10 TIPS FOR GRADUATE STUDENTS OF COLOR

It’s that time of year — admission letters.

My newsfeed has slowly started to fill with folks announcing that they were accepted into graduate school or at the decision making stage about which school to attend. “Can anyone tell me more about xxxx program?” or “Hey! Shout out! Just got into xxxx University’s graduate program! Give me all the advice!”

Most recently, a former professor of mine posted this article here with “10 Tips to Help You Win at Graduate School”. And, honestly, it’s good. It’s solid advice. Helpful information. And, definitely has some good points to consider.

But, as a person of color, that list falls short for me.

In fact, it’s because of lists like these — ones that, on the surface, feel fine but miss aspects of what it means to be a graduate student of color — that I ended up focusing my dissertation on the ways in which graduate programs fall short for supporting students of color. Along with 22 participants, we concluded that graduate programs must consider three key aspects to support an identity-conscious, interactional model of doctoral student socialization: racial identity, doctoral student development, and doctoral student socialization. In addition, we must pay attention to aspects of communities of color such as the impact of family influence; the role of culturally relevant curriculum in their formation; racialized stereotypes; social experiences; and community.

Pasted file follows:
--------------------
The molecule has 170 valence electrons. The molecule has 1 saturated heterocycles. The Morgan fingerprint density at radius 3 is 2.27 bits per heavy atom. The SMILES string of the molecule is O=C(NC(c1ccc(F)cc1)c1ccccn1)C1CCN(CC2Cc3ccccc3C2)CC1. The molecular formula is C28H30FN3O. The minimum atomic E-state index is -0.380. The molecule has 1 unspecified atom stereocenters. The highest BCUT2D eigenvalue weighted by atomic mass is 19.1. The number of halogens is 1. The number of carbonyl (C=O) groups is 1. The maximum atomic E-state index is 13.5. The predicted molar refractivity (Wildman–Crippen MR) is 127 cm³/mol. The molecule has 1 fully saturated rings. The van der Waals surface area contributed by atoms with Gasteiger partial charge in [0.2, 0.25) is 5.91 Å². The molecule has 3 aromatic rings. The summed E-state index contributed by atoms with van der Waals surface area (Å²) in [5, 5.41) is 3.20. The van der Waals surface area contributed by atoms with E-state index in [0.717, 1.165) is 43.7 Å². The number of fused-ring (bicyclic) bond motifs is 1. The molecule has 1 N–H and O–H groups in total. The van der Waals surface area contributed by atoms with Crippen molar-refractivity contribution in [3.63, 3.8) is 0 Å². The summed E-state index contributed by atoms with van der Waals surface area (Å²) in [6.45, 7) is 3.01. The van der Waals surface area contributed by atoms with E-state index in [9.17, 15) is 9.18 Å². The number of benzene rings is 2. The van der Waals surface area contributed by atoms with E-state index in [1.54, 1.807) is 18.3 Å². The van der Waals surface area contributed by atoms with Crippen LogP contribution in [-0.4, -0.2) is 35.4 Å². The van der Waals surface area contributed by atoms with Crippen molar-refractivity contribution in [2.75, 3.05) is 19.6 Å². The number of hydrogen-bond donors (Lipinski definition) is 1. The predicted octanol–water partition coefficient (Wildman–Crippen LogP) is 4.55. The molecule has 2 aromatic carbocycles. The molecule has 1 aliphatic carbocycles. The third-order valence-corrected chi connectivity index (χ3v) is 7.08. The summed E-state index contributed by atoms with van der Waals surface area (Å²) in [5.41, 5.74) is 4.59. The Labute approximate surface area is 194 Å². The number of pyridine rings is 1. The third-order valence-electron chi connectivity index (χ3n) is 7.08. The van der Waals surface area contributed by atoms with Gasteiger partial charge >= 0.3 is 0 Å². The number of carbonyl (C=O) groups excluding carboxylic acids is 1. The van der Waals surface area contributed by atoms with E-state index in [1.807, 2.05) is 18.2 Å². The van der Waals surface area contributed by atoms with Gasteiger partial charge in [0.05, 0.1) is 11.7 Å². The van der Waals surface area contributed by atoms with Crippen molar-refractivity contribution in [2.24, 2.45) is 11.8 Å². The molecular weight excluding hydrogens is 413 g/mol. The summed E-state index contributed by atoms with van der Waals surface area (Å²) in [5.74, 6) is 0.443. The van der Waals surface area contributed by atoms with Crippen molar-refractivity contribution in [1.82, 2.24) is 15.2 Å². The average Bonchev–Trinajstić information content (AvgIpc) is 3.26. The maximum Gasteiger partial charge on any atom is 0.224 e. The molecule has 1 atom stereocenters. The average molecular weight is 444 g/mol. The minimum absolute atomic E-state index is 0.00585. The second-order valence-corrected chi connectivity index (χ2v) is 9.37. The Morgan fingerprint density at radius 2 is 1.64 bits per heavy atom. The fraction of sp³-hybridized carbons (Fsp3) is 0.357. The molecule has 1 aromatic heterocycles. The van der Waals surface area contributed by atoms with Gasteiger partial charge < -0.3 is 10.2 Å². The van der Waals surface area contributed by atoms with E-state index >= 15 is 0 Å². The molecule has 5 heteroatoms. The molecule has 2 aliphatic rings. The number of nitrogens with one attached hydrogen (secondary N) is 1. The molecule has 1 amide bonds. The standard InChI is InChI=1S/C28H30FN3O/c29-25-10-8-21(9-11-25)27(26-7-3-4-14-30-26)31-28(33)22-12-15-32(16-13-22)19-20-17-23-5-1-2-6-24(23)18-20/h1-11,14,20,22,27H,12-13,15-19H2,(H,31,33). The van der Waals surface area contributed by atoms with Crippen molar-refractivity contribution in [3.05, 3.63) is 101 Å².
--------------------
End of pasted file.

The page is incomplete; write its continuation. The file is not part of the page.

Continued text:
So, here it is. Here is my list of “10 Tips for Graduate Students of Color” as you begin your journey. It is missing nuances for other communities? Of COURSE it is. So, eagerly awaiting for you to contribute yours!

NETWORK WITH OTHER GRADUATE STUDENTS OF COLOR. The journey of graduate school is difficult and challenging for all students. And, plenty of existing and emerging research has shown that students of color experience hurdles that are informed and impacted by race. As a graduate student of color, it is important that you connect to communities that you believe can help support or bolster you on this journey. While not all have the privilege of choosing graduate programs that have many scholars of color or students of color (e.g., limited geographic mobility; funding issues; ability to go part-time; family responsibilities), it is important to identify spaces that can affirm who you are as a graduate student of color. Some of these groups are broad, for example a “Graduate Student of Color Group” and some focus more on ethnic affinity spaces “Asian American Doctoral Students in Education.” Connect with those groups early on.